Prevention and symptoms of melanoma
Skin Cancer A report by the health think tank The Kings Fund found that just under half of specialist work now relates to skin cancers, yet many people aren’t aware of what it is and what the signs and symptoms are.
Skin cancer happens when the DNA in skin cells becomes damaged by ultraviolet radiation from the sun. This causes the cells to keep growing and not naturally stop. This unstoppable growth is cancer.
Malignant melanoma is the least common but most serious form of skin cancer, which can be fatal if not caught and removed early. It usually appears in or near to a mole, and people most at risk include those with pale skin who burn easily, those who have had past episodes of sunburn, people with many or unusual moles, and those who have previously had skin cancer or whose family members have had melanoma.
Finding skin cancers early is important, says Dr Bav Shergill, consultant dermatologist and trustee of the British Skin Foundation. “Most skin cancers can be cured if detected early. Doctors are reliant on people seeking help from their GPs when they notice abnormal growths or changes in their moles. It is important people are aware of the symptoms of skin cancer. If you have had skin cancer before, you are at a higher risk of developing another one.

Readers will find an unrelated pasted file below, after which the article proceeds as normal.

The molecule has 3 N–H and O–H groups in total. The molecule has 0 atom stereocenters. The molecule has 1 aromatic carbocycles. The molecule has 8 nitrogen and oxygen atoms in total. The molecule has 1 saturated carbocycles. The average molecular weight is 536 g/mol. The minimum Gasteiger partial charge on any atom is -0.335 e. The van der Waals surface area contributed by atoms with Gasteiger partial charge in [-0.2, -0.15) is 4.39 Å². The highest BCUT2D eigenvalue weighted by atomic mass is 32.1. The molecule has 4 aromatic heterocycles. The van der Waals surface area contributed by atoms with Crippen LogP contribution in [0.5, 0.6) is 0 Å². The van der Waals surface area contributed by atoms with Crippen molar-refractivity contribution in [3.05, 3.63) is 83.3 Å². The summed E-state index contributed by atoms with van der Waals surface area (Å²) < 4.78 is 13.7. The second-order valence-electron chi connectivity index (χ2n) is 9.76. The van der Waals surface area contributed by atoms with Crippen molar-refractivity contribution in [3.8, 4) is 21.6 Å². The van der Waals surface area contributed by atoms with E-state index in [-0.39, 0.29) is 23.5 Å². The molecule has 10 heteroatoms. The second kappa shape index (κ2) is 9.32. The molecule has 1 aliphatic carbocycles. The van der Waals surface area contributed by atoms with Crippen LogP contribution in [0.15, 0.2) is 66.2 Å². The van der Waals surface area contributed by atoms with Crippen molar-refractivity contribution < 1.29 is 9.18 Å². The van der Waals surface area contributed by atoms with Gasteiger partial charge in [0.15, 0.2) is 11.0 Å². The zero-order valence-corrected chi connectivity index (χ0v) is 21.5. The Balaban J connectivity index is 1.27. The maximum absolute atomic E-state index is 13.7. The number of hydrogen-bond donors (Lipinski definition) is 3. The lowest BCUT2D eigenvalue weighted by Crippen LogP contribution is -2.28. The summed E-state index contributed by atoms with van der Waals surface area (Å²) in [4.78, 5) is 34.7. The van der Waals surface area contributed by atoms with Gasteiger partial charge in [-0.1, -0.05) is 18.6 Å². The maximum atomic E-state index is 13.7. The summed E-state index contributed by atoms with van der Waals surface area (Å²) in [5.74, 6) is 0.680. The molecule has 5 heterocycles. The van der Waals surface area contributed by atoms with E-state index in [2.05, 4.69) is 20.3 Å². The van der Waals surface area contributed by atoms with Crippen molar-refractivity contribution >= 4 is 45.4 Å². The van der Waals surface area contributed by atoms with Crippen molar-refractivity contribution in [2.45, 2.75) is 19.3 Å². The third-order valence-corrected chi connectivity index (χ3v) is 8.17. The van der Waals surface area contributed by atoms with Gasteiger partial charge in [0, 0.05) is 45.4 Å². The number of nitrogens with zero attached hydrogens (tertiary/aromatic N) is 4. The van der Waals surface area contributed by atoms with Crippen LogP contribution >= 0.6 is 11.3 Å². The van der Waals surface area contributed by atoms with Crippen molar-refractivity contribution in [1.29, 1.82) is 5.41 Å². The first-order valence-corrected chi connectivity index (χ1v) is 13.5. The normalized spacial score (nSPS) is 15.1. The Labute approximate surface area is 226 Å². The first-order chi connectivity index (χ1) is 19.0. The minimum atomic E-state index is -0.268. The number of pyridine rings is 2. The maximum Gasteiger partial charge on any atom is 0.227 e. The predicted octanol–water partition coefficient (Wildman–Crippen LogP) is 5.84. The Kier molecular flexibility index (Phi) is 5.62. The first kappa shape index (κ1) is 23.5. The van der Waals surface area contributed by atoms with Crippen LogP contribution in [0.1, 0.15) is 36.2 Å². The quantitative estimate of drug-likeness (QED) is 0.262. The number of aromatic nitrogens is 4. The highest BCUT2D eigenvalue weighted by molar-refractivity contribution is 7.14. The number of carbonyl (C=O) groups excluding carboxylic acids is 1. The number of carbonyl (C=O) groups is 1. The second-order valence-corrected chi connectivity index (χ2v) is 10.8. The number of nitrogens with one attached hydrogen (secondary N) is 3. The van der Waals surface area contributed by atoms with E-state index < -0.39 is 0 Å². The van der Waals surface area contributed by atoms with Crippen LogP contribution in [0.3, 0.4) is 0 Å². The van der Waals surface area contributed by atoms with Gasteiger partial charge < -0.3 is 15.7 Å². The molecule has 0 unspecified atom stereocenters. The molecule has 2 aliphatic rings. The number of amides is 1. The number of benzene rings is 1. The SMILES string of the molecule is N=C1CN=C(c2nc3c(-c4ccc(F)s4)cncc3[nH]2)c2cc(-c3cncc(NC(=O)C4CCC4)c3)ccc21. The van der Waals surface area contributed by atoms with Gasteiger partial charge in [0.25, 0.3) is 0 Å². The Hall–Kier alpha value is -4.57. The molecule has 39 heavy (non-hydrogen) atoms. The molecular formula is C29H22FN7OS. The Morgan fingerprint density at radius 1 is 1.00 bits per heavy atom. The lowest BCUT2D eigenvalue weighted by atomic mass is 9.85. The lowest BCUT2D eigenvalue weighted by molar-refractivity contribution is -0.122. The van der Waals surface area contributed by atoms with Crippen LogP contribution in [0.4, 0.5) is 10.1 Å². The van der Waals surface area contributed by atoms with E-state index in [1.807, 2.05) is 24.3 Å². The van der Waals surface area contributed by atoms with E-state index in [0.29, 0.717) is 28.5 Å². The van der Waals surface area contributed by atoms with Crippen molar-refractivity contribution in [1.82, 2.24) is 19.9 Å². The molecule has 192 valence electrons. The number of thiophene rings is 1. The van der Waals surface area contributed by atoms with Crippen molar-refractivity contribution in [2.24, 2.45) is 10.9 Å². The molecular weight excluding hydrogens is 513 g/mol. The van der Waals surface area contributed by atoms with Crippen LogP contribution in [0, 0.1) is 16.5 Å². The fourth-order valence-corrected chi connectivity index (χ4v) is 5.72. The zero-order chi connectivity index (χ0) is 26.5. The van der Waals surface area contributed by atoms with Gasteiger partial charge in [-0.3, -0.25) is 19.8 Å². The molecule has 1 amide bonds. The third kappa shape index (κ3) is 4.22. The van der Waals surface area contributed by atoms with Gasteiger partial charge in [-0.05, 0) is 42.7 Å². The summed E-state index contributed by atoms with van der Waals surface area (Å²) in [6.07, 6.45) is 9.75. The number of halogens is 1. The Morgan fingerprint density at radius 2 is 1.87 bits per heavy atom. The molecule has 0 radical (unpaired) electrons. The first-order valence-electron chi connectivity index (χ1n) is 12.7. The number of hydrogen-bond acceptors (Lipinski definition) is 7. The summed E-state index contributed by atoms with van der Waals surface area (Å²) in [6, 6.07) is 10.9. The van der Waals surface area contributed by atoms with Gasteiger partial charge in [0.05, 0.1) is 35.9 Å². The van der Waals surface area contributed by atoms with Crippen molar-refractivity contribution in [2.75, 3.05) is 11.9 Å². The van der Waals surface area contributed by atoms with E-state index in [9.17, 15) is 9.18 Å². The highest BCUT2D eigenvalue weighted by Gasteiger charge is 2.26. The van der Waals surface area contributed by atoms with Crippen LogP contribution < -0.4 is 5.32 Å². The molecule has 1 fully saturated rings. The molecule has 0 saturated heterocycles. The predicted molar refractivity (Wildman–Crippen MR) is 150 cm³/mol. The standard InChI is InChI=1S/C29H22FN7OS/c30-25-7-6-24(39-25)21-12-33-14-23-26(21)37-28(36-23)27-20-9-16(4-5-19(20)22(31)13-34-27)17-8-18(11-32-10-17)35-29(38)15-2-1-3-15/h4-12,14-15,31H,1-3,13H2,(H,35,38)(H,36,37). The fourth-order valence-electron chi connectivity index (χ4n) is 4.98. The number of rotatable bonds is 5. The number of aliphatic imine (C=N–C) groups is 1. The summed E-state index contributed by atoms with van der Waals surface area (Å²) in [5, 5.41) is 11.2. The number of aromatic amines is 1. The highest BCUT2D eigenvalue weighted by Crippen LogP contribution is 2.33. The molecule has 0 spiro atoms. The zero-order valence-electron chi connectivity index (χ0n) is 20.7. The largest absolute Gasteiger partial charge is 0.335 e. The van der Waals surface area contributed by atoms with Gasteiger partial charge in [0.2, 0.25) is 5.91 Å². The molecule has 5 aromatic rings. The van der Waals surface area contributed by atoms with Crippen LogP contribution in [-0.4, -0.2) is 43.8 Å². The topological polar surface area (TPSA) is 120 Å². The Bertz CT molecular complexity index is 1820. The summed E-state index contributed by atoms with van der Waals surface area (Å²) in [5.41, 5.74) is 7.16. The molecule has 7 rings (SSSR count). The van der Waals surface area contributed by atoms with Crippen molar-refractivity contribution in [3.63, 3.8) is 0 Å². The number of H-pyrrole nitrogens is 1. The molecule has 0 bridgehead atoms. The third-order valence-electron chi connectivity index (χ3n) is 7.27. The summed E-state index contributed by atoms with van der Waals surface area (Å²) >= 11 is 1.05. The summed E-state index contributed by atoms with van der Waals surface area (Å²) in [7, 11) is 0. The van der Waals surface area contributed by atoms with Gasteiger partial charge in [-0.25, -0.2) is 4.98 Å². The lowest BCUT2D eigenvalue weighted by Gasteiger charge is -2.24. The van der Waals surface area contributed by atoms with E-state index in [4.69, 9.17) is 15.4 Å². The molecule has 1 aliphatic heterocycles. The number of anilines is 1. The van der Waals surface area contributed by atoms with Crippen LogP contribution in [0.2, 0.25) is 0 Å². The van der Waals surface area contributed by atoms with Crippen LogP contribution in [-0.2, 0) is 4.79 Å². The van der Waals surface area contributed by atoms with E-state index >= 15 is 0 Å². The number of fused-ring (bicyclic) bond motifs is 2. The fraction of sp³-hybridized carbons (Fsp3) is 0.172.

“The best way to detect skin cancer is to check your skin regularly. About once a month is a good time to do it” Dr Shergill adds. “Examine the skin all over your body, and ask a friend or member of your family to look at areas you can't see. Look out for moles or patches of skin that are growing, changing shape or colour, inflamed, bleeding, crusting, red around the edges, itchy, or behaving unusually. Remember, if in doubt, get it checked out straight away.”
There are different stages of skin cancer. ‘In situ’ lesions are confined to the top layer of skin, the epidermis, only and are usually 100% cured by treatment. The second stage of tumours is in the second outer skin layer, the dermis. The next stage is when a tumour spreads to the lymph nodes near the skin; for example to the armpit from the forearm. The final stage is when the tumour has spread throughout the body. This is very serious and usually life-limiting.
The good news is that the majority of skin cancers can be successfully treated with surgery, chemotherapy or radiotherapy. Skin surgery for an early stage melanoma can cure between 90-100% of cancers, but the most aggressive types of melanoma have up to a 50% chance of spreading after surgery, so this group of patients need careful monitoring to check for signs of spread.
There’s more good news, as even though “there is no magic bullet” Dr Shergill says, “newer drugs are emerging which have demonstrated some astonishing responses during clinical trials.”